A hospice provider can help assess your cat’s quality of life, control your cat’s pain and adjust medications according to her condition. We can offer mental and appetite stimulation, enhance mobility, and when appropriate, provide a meaningful euthanasia experience. Hospice care incorporates a global look at each cat’s situation, and a deep respect for the cat/owner bond. Often this involves sifting through piles of medical records, determining what the caregivers want, and what the patient needs. I have immense respect for the relationships that people have with their regular veterinarians, and for the specialists that provide cutting-edge care. I advocate for a team approach where all parties work together to create a continuum of thorough, individualized, dignified end-of-life care.
Cat owners benefit most when they are part of that decision-making and caregiving team, when their cat’s needs are being met, when they are supported in their grief, and when they have choices as to how, when, and with whom their cat spends her final days. It makes it all worthwhile when a client thanks me for advocating for their pet’s welfare, and for their beliefs, expectations and goals.
When should cat owners seek hospice care? You may be ready to seek hospice care if or when additional medical intervention is intolerable for you or your cat; when your cat’s quality of life has declined to a point that is unacceptable for either of you; when your cat’s pain cannot be adequately managed; and when you as a caregiver need support. Some people simply need more consultation time than the traditional model of veterinary care allows. And some veterinarians feel out of their comfort zone with these issues and are happy to be able to offer their clients a referral.
When might a cat be ready for hospice care? Conditions that may be appropriate for hospice care include cancer, organ failure (such as kidney failure in cats), or the end stage of any disease. Geriatric cats with multiple non-terminal issues, such as mobility and cognition, may also benefit from hospice care. Think about what constitutes a good day for your cat, and what your cat needs to be happy. When those things are no longer possible, your cat may benefit from hospice care. Finally, think about how you’d most like to say goodbye to your cat. Veterinary hospice can help your vision happen.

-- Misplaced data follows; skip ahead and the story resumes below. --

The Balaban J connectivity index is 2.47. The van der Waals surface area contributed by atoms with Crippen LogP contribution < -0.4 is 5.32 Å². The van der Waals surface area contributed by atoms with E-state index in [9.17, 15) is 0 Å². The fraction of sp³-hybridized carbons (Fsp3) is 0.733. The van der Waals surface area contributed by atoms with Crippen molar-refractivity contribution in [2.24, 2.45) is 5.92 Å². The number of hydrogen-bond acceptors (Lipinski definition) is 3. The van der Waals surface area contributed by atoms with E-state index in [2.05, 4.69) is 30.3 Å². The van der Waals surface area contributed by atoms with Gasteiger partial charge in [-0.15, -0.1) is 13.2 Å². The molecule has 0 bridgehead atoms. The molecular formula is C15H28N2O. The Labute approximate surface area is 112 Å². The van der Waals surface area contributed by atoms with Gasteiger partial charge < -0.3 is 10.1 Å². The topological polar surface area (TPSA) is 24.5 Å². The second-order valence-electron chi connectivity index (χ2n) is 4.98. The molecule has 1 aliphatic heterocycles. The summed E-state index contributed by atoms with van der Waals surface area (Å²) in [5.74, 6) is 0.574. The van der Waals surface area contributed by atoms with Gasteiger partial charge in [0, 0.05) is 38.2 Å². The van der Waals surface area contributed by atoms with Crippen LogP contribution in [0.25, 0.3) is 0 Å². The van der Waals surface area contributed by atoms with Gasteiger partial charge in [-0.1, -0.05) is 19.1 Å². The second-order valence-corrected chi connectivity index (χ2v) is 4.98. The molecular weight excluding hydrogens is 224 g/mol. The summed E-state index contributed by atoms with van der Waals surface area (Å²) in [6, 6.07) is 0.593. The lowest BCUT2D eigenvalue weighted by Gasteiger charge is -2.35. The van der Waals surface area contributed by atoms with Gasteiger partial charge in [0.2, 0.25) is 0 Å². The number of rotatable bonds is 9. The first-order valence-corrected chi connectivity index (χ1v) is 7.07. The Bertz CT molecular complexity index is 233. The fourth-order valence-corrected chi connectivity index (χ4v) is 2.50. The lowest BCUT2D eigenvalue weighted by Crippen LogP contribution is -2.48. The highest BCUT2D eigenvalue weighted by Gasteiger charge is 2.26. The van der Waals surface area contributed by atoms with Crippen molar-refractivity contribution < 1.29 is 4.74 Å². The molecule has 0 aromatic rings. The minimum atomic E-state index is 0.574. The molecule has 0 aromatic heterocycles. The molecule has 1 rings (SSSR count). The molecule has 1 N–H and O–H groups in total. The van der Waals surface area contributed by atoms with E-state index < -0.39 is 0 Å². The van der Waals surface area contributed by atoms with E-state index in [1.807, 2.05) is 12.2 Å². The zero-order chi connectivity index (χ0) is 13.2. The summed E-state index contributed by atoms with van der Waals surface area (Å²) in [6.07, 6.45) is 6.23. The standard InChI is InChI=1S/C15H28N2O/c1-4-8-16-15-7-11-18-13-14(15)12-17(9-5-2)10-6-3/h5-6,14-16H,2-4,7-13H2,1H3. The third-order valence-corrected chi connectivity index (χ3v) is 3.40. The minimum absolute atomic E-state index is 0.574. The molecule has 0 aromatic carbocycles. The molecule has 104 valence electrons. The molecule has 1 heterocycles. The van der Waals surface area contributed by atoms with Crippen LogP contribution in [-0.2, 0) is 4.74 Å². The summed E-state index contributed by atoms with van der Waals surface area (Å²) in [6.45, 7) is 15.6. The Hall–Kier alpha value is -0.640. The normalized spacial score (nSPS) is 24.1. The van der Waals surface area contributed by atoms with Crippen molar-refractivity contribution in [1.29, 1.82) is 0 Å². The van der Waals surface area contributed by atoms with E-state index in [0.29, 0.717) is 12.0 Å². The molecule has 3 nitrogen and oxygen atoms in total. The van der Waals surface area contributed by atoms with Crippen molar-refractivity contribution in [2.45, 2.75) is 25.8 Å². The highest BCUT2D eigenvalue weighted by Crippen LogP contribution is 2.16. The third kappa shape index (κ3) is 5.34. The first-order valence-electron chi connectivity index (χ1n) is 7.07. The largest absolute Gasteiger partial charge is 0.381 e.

Any memorable feline cases? I do have a real soft spot for skinny, grumpy, geriatric cats — the grumpier the better! One such 18-year-old cat came to us with chronic renal disease. She hated car rides, hated her renal diet, hated receiving subcutaneous fluids … she hated everything! After several attempts at hospital care, and several phone and in-person consultations, we elected to euthanize this cat at home, surrounded by family. Her caregivers felt great relief that she didn’t suffer, nor continue to get stressed out by additional interventions.
Another very different case was an eight-year-old cat with severe renal and dental disease. His breath was terrible, his blood work was atrocious, and he had stopped eating entirely. Yet he was still bright, alert, and interactive. After considering euthanasia, we decided to pursue dental treatment instead.
His owner and I had a heart-to-heart talk about the very significant risks of anesthesia. I felt that living with a painful, infected mouth was unacceptable, and that neither cat nor caregiver was ready for euthanasia. One blood transfusion and seven dental extractions later, this cat awoke and immediately began to eat! Currently, he’s doing just fine.